Windows Server 2003 Processing Platform?


I want install install Windows 2003 Server Standard running these applications for 25 users:

Terminal Services (running a Clarion file-based database)
SMB (local workstations running the same clarion database)
Microsoft Exchange Server 2003

Based on this application list, will a Xeon-based system provide any benefit oover a hyper-threading P4? If yes, then why?
Who is Participating?
Intel Xeon also comes 800 FSB.

If you are using a 32 bit the I/O Bandwidth is Up to 4.8GB/sec  and  up to 14 GB/sec with a 64 bit

Beside the CPU you have to make the right choice of hardware, other wise your system will be limited to the weakess hardware.

I don't have all the specs that would pleased. However Intel Xeon runs a lot cooler than intel pentium 4. (comparing my servers to my workstations)  

I have a small Dual 2.8  Xeon Processor HT running on a windows 2003 enterprise I get 600 Simultaneous Exchange connections with no problem at all. In fact my average CPU usage is  10% per CPU. I don't know if a pentium 4 would perform as well as the xeon, The fact is I never tried.

I am not using Terminal service with that many users but I get as much as 10 simultaneous TM Clients, Plus Trend Micro for exchange running  as antivirus for exchange. This server is also used  as an SUS server and few other small Database applications.

Check these links maybe that will Help:

I hope that helped


If the Xeon is hyper-Threaded it will perform a lot better than the P4.
The Intel Xeon processor provides high memory bandwidth, high memory capacity, and high I/O bandwidth resulting in better performance.

P4 HT will work also but it depends on Cache memory. Regardless the system will use The P4 HT as a Dual CPU.

I would Definitely go with the Xeon. When it comes to server applications there is no comparison between Xeon and P4.
you would at least have the peace of mind that the system is Capable and Scalable.

Good luck!

Jeffrey Kane - TechSoEasyPrincipal ConsultantCommented:
Although I am not an expert with Clarion based databases, I do know a few things about combined services on a Server 2003.

Will this be an additional server in your network?  Or is it your Domain Controller?  If it's your domain controller, then you definitely want to go with Small Business Server if you have less than 50 total client accesses.  SBS includes Exchange as part of its configuration... so that parts easy.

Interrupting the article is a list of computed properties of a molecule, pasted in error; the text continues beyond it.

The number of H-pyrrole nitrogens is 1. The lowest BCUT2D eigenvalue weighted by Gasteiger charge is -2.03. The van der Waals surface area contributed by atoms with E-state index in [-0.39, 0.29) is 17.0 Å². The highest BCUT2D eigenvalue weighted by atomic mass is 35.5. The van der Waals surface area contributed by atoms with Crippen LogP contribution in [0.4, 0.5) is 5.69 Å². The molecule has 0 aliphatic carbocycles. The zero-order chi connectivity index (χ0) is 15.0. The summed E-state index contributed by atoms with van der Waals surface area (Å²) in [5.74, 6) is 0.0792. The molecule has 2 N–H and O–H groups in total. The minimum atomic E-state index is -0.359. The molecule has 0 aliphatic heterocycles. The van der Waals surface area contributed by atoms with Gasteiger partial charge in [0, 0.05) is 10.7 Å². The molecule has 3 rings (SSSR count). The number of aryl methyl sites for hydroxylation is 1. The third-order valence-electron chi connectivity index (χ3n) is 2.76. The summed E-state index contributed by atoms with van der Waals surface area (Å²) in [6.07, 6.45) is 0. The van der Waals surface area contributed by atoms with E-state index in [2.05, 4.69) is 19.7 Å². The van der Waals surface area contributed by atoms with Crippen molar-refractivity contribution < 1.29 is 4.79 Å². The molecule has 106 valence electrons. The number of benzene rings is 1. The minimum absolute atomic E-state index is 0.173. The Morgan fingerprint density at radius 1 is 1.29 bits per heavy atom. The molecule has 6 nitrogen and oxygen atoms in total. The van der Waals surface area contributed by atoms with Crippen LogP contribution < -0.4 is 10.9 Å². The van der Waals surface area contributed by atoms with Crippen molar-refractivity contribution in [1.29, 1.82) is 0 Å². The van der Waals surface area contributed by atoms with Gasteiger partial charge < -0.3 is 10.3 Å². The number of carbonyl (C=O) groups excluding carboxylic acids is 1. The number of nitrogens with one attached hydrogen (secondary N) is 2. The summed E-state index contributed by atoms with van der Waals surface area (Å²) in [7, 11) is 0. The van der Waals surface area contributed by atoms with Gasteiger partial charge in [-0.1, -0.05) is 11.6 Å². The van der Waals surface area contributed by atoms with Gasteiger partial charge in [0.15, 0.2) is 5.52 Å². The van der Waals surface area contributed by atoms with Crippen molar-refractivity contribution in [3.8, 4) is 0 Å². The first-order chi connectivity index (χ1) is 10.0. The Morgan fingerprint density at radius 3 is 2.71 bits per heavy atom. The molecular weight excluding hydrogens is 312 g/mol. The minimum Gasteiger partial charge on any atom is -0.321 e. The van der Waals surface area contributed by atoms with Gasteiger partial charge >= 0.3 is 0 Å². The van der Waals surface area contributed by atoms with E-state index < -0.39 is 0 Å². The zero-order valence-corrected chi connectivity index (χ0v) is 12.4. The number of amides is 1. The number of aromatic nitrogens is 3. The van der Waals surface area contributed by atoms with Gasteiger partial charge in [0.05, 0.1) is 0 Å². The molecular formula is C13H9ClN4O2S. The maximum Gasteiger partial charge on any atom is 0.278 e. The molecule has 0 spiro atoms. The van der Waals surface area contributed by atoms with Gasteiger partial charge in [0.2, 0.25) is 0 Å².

You may find this link interesting as it suggests that converting to a btrieve database will increase performance substantially and is a rather easy conversion from Clarion:

Attaching non Windows workstations to an SBS is usually no problem at all.  The lowdown on connecting Macs is here:  attaching any other Unix based client works just about the same.

Full networking info for Small networks is here:

If I mistunderstood any of your configuration, just let me know...

good luck!

Jeff @
Cloud Class® Course: C++ 11 Fundamentals

This course will introduce you to C++ 11 and teach you about syntax fundamentals.

ThunnusAuthor Commented:

Thanks for your insight. SBS does not "officially" support Terminal Services, and is very restrictive in a multi-server environment- so therefore I tend to avoid it.

It is an excellent product and a great value for many people, but I guess that the intended market is "small business, single server".
ThunnusAuthor Commented:

"higher memory bandwidth" - is it greater than a hyperthreaded Pentium with a 800MHz FSB?
"higher I/O bandwidth"- how so? disk access, PCI bus access, instruction size?
ThunnusAuthor Commented:

Question- how do I enable "dual" CPU with a Hyper-threaded Pentium 4? I have an Intel S875-WP1E? Is it done in BIOS?
It has to be enable from BIOS. Most intel board has that option.
Jeffrey Kane - TechSoEasyPrincipal ConsultantCommented:

SBS DOES officially support Terminal Services... but just not on the same machine.  See this:

Also, it's not VERY RESTRICTIVE in a multi-server environment -- it is just not appropriate for an environment with more than 50 clients.  There is no restriction on the number of servers in the network (other than the 50 max).  The restriction is on number of domains.

This still may not be appropriate for your environment, as you haven't stated the total size of your network environment.

Jeffrey Kane - TechSoEasyPrincipal ConsultantCommented:
P. S. here's the full overview of Windows Server interoperability:

And you HP has a ton of benchmarking tools available at:

Question has a verified solution.

Are you are experiencing a similar issue? Get a personalized answer when you ask a related question.

Have a better answer? Share it in a comment.

All Courses

From novice to tech pro — start learning today.